Books

This report has revealed the gender bias in newspaper book coverage

Posted by
Sarah Shaffi
Published
Image: Unsplash

It’s been 400 years since Emilia Bassano became England’s first published female poet, and it seems much hasn’t changed…

“Do we still really need a prize for books by women?”

Every year, without fail, people ask that question when the Women’s Prize for Fiction releases its longlist. And then again when it releases its shortlist. And again when it announces its winner.

The answer is yes, but if you need proof to back your answer up, a new report can help.

The Emilia Report has found that there is a “marked bias” towards male writers in broadsheet newspaper coverage.

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Men received 56% of review coverage according to the research, reported the Guardian.

In the research, Danuta Kean looked at comparable authors and found big differences in the way books by men and women in the same genre were covered.

Neil Gaiman and Joanne Harris, who are both well known, have both recently released new fantasy books - Norse Mythology and A Pocket Full of Crows respectively.

But while Gaiman’s book received widespread coverage, Harris’ did not receive any broadsheet coverage.

There was a similar pattern for Matt Haig’s How to Stop Time and Rowan Coleman’s The Summer of Impossible Things. While both are commercial fiction, Haig’s book was mentioned 12 times by newspapers and Coleman’s just three.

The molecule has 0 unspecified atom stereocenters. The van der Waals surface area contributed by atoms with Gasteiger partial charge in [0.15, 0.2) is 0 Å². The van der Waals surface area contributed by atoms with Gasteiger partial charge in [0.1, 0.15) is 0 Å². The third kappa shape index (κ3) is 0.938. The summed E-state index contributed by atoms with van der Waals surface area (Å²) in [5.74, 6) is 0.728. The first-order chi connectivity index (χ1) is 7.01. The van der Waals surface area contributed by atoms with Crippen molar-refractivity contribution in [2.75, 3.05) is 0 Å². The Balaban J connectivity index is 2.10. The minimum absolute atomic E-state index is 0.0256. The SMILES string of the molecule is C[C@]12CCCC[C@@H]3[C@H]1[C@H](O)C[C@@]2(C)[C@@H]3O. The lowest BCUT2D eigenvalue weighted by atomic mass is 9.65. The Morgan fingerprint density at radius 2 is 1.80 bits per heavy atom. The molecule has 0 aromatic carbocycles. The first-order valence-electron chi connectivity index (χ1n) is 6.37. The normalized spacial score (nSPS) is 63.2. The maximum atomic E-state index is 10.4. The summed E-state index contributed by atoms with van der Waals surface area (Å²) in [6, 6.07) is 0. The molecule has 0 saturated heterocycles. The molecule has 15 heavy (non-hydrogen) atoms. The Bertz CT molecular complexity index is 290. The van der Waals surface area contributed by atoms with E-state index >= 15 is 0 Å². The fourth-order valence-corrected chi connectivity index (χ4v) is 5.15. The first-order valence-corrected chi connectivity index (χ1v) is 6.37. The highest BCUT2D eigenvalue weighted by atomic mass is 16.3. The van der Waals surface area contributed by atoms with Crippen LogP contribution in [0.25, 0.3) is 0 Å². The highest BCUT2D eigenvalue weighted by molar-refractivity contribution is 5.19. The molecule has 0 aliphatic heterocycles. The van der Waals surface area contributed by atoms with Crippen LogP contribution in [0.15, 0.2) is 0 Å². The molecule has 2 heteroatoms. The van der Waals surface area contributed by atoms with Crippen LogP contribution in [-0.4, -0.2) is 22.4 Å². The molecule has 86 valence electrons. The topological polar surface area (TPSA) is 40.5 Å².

Image: Unsplash

Women received less coverage than men for their books, the Emilia Report found

Women were twice as likely as men to have their age included in any piece about them, the report also found. The research cited the case of Sally Rooney, who had her age mentioned in 11 out of 16 pieces of coverage.

This is not the first time the gender bias against books by women has been shown. A study in 2018 found that books written by women were priced at an average of 45% less than men, and each year the VIDA Count looks at the gender breakdown in review coverage in a host of publications.

The Emilia Report was commissioned by the producers of Emilia, a play about Emilia Bassano - England’s first published female poet - and her struggle for recognition as an artist.

Although more than 400 years have passed since Bassano was first published, it seems little has changed in the literary landscape for women. So yes, until we see major changes, we do need an award specially for women writers and for publishers to make pledges to release only books by women.

Images: Unsplash

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Sarah Shaffi

Sarah Shaffi is a freelance journalist and editor. She reads more books a week than is healthy, and balances this out with copious amounts of TV. She writes regularly about popular culture, particularly how it reflects and represents society.

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